I’m Fine, But You Appear to Be Sinking by Leyna Krow
In I’m Fine, But You Appear to Be Sinking, the strange collides with the mundane: close to home and far from it, in suburban neighborhoods and rural communities, with cycling apocalypses and backyard tigers. Each story stands alone, but they are connected through reoccurring imagery and a shared theme of protagonists in emotional peril. At its core, this collection is imbued with mystery, oddity, humor, and empathy, but what it really wants to show us is that we’re never really alone—most especially when we’re certain that we are.
Wild Peach by S•an D. Henry-Smith
Wild Peach is a multisensory roaming of landscape and interior, often (but not always) in near stillness and varying light. The power to disrupt and obscure language is an essential tool in protecting this multimodal endeavor; in this project, poetry and photography warm the taste of memory, exploring nonlinear, non-narrative time through the sonic offerings of image and text—and the Outdoors, the interpersonal, and all offered onto.
Hurricane Season by Fernanda Melchor
Translated from the Spanish by Sophie Hughes
The Witch is dead. And the discovery of her corpse—by a group of children playing near the irrigation canals—propels the whole village into an investigation of how and why this murder occurred. Rumors and suspicions spread. As the novel unfolds in a dazzling linguistic torrent, with each unreliable narrator lingering details, new acts of depravity or brutality, Melchor extracts some tiny shred of humanity from these characters that most would write off as utterly irredeemable, forming a lasting portrait of a damned Mexican village.
The Complete Gary Lutz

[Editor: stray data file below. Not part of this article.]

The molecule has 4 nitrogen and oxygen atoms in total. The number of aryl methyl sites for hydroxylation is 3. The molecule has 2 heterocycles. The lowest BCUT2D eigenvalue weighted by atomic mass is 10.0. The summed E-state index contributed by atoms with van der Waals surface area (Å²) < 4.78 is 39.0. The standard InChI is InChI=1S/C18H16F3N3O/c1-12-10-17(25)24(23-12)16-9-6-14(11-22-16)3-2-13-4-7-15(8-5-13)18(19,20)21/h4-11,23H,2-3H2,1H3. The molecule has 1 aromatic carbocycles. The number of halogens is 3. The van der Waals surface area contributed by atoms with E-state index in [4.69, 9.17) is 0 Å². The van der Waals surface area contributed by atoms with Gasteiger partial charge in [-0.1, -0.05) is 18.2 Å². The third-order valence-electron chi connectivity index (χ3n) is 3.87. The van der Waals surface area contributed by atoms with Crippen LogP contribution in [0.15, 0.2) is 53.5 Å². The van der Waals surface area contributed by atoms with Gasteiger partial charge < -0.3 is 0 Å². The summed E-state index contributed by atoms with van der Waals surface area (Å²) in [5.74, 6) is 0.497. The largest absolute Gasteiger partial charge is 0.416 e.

For nearly three decades, Gary Lutz has been writing quietly influential, virtuosic short fictions of antic despair. In barbed sentences of startling originality, Lutz gives voice to outcasts from conventional genders and monogamies—and even from the ruckus of their own bodies. Making their rounds of daily humiliations, Lutz’s self-unnerving narrators find themselves helplessly trespassing on their own lives.
Pen Pal: Prison Letters from a Free Spirit on Death Row by Tiyo Attallah Salah-El
Tiyo Attallah Salah-El died in 2018 on “Slow Death Row” while serving a life sentence in a Pennsylvania prison. He was a man with a dizzying array of talents and vocations: author, scholar, teacher, musician, and activist: he was the founder of the Coalition for the Abolition of Prisons. He was also, as is apparent from the letters that make up this book, an extraordinarily eloquent correspondent.
Software for Artists Book: Building Better Realities ed. Willa Köerner
How can we co-opt digital tools to build a more beautiful future? In the spring of 2020—amidst a global pandemic, economic depression, and transformational movement for racial equity—we talked to artists and activists about tech’s potential to help reinvent our shared realities.
A History of my Brief Body by Billy-Ray Belcourt
The youngest ever winner of the Griffin Prize mines his personal history in a brilliant new essay collection seeking to reconcile the world he was born into with the world that could be. For readers of Ocean Vuong and Maggie Nelson and fans of Heart Berries by Terese Marie Mailhot, A History of My Brief Body is a brave, raw, and fiercely intelligent collection of essays and vignettes on grief, colonial violence, joy, love, and queerness.
The Odd Years by Morgan Bassichis
Every Monday in 2017 and 2019, comedic performance artist Morgan Bassichis created a to-do list. The Odd Years is a collection of those lists, which served both as a way to generate material for live performances and as a place to archive the logistical, emotional, and political business that just kept piling up throughout this two-year project. A record of routine and impossible tasks—some completed and others left unfinished—The Odd Years is one response to the oddness of times in which intensified crisis becomes ordinary.
I am, am I, to trust the joy that joy is no more or less there now than before by Evan Kennedy
Short lyric essays meditate on routines and habits, as well as elusive pleasures like reading and travel. These topics serve as prompts for exercises of attention and examination of its lapses. Deeper into the book, the speaker’s anatomy is pared away, resulting in a voice engaged in direct address, attempting devotion.
I believe that each of us is given one sentence at birth, and we spend the rest of our life trying to read that sentence and make sense of it.
Li Young Lee